Manuscripts should be submitted online at by registering and logging in to this website. Once you are registered, click here to go to the submission form. Manuscripts can be submitted until the deadline. All submissions that pass pre-check are peer-reviewed. Accepted papers will be published continuously in the journal (as soon as accepted) and will be listed together on the collection website. Research articles, review articles as well as short communications are invited. For planned papers, a title and short abstract (about 100 words) can be sent to the Editorial Office for announcement on this website.

Submitted manuscripts should not have been published previously, nor be under consideration for publication elsewhere (except conference proceedings papers). All manuscripts are thoroughly refereed through a single-blind peer-review process. A guide for authors and other relevant information for submission of manuscripts is available on the Instructions for Authors page. Remote Sensing is an international peer-reviewed open access semimonthly journal published by MDPI.

Please visit the Instructions for Authors page before submitting a manuscript. The Article Processing Charge (APC) for publication in this open access journal is 2700 CHF (Swiss Francs). Submitted papers should be well formatted and use good English. Authors may use MDPI's English editing service prior to publication or during author revisions.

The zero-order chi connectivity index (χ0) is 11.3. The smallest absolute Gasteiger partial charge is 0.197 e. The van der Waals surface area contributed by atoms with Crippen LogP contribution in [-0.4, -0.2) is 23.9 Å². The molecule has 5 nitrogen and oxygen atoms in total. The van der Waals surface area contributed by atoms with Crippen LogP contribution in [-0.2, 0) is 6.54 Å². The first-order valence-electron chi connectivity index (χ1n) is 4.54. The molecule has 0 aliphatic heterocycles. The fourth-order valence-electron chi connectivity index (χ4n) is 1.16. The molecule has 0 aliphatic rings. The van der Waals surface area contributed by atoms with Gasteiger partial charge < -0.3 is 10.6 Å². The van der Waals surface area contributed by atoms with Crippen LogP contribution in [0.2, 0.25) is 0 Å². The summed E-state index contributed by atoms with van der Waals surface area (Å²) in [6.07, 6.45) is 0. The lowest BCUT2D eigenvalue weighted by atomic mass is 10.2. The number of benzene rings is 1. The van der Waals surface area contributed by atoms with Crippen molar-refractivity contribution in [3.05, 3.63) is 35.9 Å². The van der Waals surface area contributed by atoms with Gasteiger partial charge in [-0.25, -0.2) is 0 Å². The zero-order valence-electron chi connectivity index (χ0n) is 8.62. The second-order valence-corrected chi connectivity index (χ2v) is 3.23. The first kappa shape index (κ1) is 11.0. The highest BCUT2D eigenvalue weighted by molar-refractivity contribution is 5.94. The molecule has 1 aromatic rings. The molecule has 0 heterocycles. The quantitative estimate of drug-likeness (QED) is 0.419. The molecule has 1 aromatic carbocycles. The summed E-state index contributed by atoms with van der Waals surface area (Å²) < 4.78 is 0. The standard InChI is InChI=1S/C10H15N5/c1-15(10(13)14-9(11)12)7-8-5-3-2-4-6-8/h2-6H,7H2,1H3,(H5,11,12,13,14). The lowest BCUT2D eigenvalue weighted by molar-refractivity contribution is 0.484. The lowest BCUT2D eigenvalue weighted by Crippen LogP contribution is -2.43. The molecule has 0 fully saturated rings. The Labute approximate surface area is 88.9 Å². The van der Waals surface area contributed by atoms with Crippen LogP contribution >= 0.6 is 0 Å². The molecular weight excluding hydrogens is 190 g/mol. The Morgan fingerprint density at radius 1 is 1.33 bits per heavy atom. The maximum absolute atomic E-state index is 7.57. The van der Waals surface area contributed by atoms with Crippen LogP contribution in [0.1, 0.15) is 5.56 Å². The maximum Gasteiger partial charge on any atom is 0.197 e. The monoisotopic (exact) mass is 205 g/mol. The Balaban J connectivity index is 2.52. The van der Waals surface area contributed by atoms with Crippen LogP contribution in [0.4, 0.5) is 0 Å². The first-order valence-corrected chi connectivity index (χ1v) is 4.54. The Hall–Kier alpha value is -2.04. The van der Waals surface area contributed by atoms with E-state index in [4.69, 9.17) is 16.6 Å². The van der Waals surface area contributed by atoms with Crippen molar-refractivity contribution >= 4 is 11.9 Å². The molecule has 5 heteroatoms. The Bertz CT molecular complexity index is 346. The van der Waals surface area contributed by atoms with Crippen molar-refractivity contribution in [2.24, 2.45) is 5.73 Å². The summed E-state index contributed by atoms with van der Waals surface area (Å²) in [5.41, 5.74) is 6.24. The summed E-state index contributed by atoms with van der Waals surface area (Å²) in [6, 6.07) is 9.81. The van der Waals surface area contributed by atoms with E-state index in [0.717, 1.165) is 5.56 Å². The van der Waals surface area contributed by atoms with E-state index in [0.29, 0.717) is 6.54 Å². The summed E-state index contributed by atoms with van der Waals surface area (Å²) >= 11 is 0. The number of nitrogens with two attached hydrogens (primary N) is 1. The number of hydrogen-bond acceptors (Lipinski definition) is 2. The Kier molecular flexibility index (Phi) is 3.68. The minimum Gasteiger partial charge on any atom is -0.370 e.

Published Papers (1 paper)


16 pages, 32680 KiB  
Anticipated Capabilities of the ODYSEA Wind and Current Mission Concept to Estimate Wind Work at the Air–Sea Interface
by Hector Torres, Alexander Wineteer, Patrice Klein, Tong Lee, Jinbo Wang, Ernesto Rodriguez, Dimitris Menemenlis and Hong Zhang
Remote Sens. 2023, 15(13), 3337; - 29 Jun 2023
Cited by 4 | Viewed by 1991
The kinetic energy transfer between the atmosphere and oceans, called wind work, affects ocean dynamics, including near-inertial oscillations and internal gravity waves, mesoscale eddies, and large-scale zonal jets. For the most part, the recent numerical estimates of global wind work amplitude are almost [...] Read more.
The kinetic energy transfer between the atmosphere and oceans, called wind work, affects ocean dynamics, including near-inertial oscillations and internal gravity waves, mesoscale eddies, and large-scale zonal jets. For the most part, the recent numerical estimates of global wind work amplitude are almost five times larger than those reported 10 years ago. This large increase is explained by the impact of the broad range of spatial and temporal scales covered by winds and currents, the smallest of which has only recently been uncovered by increasingly high-resolution modeling efforts. However, existing satellite observations do not fully sample this broad range of scales. The present study assesses the capabilities of ODYSEA, a conceptual satellite mission to estimate the amplitude of wind work in the global ocean. To this end, we use an ODYSEA measurement simulator fed by the outputs of a km scale coupled ocean–atmosphere model to estimate wind work globally. The results indicate that compared with numerical truth estimates, the ODYSEA instrument performs well globally, except for latitudes north of 40N during summer due to unresolved storm evolution. This performance is explained by the wide-swath properties of ODYSEA (a 1700 km wide swath with 5 km posting for winds and surface currents), its twice-a-day (daily) coverage at mid-latitudes (low latitudes), and the insensitivity of the wind work to uncorrelated errors in the estimated wind and current. Full article